Miller is still adjusting to his first full season and trying to get stronger. Last year he struggled with walks at Blinn when he walked 45 batters in 85 innings, and the issues continued when he came to Cleveland as he walked 20 batters in just 49.1 innings. The troubles have carried over into this season as he has 26 walks in 52.1 innings. Right now, Miller's main area of focus is to get him more consistent with locating his pitches around the zone, and it is something he will need to shore up before he moves onto the next level.
"Ruben and I had a meeting the other day and we talked," said Miller. "He was like, 'You look at the numbers and there is no way you should be here right now.' And he is like 'I know and you know there are things you still need to work on' and I was like 'I know exactly what it is'. We are both on the same page, and that is I have to eliminate the big misses. If I can stay down and low and get rid of the up and away and in balls I am throwing that is pretty much it. I need to keep my 0-2 or 1-2 slider or whatever I am throwing as a strikeout pitch in the zone a little better. I talked to Ross Atkins the other day and he was just telling me to work on staying in the zone a little more consistently and I should be alright."
Lake County pitching coach Ruben Niebla and manager Aaron Holbert are big Miller supporters. They agree that Miller is close to being ready for a callup to Kinston, but that he needs more work on strike zone management.
"Bottom line, he has good stuff," said Niebla. "He can spin a breaking ball, has good feel for a changeup, and he has good deception to his fastball which is a good combination to have. Some of the things he is working on is polishing those strengths of his and getting more consistent in the strike zone."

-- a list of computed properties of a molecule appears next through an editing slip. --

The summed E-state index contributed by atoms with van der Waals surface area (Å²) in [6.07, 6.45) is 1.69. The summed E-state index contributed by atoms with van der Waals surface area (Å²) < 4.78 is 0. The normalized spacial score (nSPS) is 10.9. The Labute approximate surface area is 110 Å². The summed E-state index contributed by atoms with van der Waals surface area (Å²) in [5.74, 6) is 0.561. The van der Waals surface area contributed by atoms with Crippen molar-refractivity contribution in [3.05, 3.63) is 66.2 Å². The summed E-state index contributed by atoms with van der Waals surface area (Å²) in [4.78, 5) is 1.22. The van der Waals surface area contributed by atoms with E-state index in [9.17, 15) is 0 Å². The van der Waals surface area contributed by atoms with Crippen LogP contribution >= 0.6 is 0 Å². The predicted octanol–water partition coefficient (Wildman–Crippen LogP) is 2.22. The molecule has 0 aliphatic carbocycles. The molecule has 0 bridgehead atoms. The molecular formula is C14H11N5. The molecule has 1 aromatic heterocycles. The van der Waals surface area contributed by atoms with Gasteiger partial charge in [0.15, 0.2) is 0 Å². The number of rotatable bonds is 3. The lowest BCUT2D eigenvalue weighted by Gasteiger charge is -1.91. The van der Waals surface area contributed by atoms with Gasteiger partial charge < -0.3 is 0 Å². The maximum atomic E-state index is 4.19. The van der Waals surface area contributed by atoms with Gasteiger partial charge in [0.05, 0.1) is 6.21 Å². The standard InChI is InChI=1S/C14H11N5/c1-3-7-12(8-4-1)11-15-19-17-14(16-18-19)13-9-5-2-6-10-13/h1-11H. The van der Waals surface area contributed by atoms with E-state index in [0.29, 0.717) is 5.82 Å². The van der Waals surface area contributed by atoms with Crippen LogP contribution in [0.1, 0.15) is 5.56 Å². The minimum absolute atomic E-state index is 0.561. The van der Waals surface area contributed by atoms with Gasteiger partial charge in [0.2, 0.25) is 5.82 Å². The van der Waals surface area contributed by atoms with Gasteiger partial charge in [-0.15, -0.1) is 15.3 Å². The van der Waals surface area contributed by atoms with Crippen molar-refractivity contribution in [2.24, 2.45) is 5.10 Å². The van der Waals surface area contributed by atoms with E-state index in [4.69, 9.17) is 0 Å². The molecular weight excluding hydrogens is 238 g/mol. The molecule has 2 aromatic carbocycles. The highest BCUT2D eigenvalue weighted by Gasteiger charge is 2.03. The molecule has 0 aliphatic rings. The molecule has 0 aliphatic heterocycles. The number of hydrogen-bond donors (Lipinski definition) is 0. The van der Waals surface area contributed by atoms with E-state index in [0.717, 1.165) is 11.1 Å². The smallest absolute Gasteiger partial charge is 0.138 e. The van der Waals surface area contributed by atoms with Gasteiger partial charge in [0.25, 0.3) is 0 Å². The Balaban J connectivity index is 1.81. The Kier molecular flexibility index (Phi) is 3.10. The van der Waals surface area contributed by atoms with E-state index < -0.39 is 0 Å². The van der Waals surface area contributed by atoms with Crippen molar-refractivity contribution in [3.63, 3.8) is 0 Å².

"We saw great things out of him in spring training and fortunately for us he has carried it over," said Holbert. "It is just a matter of him continuing to throw his fastball for strikes and then get to his secondary and third pitches his curveball and changeup. He is doing a tremendous job."
If Miller can get those things squared away in the next few starts, he will likely be on the move to Kinston sometime this month. With the first half wrapping up in about two weeks, and Miller named to the South Atlantic League All-Star team, he likely will stick in Lake County through the end of the first half and participate in the All-Star festivities and then move up to Kinston shortly thereafter.
"[Ross Atkins] just told me what I need to work on," said Miller. "He said if you can nip this in the bud now in the next two starts, who knows. It all depends who is needed where really. But, I am not going to look ahead and I am just going to focus on being [here in Lake County] like it is my big leagues. Whatever happens, happens. I am going to work here and just make sure I do my job."
Miller was a part of a little history last year as he was part of the last draft-and-follow class when he signed last May. Major League Baseball recently made a change to the collective bargaining agreement and eliminated the draft-and-follow process which basically gave a club a full year to try and sign a drafted player while scouting them in junior college. As a 2006 draft pick, the Indians were able to retain Miller's rights up until the draft the next season. The Indians scouted Miller extensively in his sophomore year at Blinn and eventually signed him.